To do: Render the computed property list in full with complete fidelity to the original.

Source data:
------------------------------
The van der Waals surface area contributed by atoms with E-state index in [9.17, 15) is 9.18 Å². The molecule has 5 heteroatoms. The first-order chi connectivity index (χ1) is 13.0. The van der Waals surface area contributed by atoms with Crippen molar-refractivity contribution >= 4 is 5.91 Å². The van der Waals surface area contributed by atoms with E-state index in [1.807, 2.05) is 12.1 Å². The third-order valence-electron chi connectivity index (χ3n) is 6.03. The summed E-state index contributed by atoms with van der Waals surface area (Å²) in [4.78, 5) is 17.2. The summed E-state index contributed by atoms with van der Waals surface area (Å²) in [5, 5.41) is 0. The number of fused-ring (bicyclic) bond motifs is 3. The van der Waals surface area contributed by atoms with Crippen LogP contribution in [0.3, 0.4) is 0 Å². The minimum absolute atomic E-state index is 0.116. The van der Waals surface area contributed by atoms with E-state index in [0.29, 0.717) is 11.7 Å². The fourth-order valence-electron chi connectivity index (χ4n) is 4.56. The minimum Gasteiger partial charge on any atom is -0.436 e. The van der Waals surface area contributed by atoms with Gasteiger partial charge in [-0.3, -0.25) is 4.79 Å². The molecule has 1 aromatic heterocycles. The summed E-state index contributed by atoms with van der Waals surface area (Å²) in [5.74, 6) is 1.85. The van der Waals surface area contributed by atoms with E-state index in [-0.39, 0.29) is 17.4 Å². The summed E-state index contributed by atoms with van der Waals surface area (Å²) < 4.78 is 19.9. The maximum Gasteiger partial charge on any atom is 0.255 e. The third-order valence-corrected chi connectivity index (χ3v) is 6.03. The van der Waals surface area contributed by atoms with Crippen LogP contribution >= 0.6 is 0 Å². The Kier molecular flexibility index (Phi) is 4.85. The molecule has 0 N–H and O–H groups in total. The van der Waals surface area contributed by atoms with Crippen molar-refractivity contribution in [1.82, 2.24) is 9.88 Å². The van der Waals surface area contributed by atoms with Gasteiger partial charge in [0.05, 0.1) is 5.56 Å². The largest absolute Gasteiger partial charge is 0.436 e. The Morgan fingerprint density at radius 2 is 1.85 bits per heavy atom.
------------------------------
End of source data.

The van der Waals surface area contributed by atoms with E-state index in [9.17, 15) is 9.18 Å². The molecule has 5 heteroatoms. The first-order chi connectivity index (χ1) is 13.0. The van der Waals surface area contributed by atoms with Crippen molar-refractivity contribution >= 4 is 5.91 Å². The van der Waals surface area contributed by atoms with E-state index in [1.807, 2.05) is 12.1 Å². The third-order valence-electron chi connectivity index (χ3n) is 6.03. The summed E-state index contributed by atoms with van der Waals surface area (Å²) in [4.78, 5) is 17.2. The summed E-state index contributed by atoms with van der Waals surface area (Å²) in [5, 5.41) is 0. The number of fused-ring (bicyclic) bond motifs is 3. The van der Waals surface area contributed by atoms with Crippen LogP contribution in [0.3, 0.4) is 0 Å². The minimum absolute atomic E-state index is 0.116. The van der Waals surface area contributed by atoms with E-state index in [0.29, 0.717) is 11.7 Å². The fourth-order valence-electron chi connectivity index (χ4n) is 4.56. The minimum Gasteiger partial charge on any atom is -0.436 e. The van der Waals surface area contributed by atoms with Gasteiger partial charge in [-0.3, -0.25) is 4.79 Å². The molecule has 1 aromatic heterocycles. The summed E-state index contributed by atoms with van der Waals surface area (Å²) in [5.74, 6) is 1.85. The van der Waals surface area contributed by atoms with E-state index in [-0.39, 0.29) is 17.4 Å². The summed E-state index contributed by atoms with van der Waals surface area (Å²) < 4.78 is 19.9. The maximum Gasteiger partial charge on any atom is 0.255 e. The third-order valence-corrected chi connectivity index (χ3v) is 6.03. The van der Waals surface area contributed by atoms with Crippen LogP contribution >= 0.6 is 0 Å². The Kier molecular flexibility index (Phi) is 4.85. The molecule has 0 N–H and O–H groups in total. The van der Waals surface area contributed by atoms with Crippen molar-refractivity contribution in [1.82, 2.24) is 9.88 Å². The van der Waals surface area contributed by atoms with Gasteiger partial charge in [0.05, 0.1) is 5.56 Å². The largest absolute Gasteiger partial charge is 0.436 e. The Morgan fingerprint density at radius 2 is 1.85 bits per heavy atom.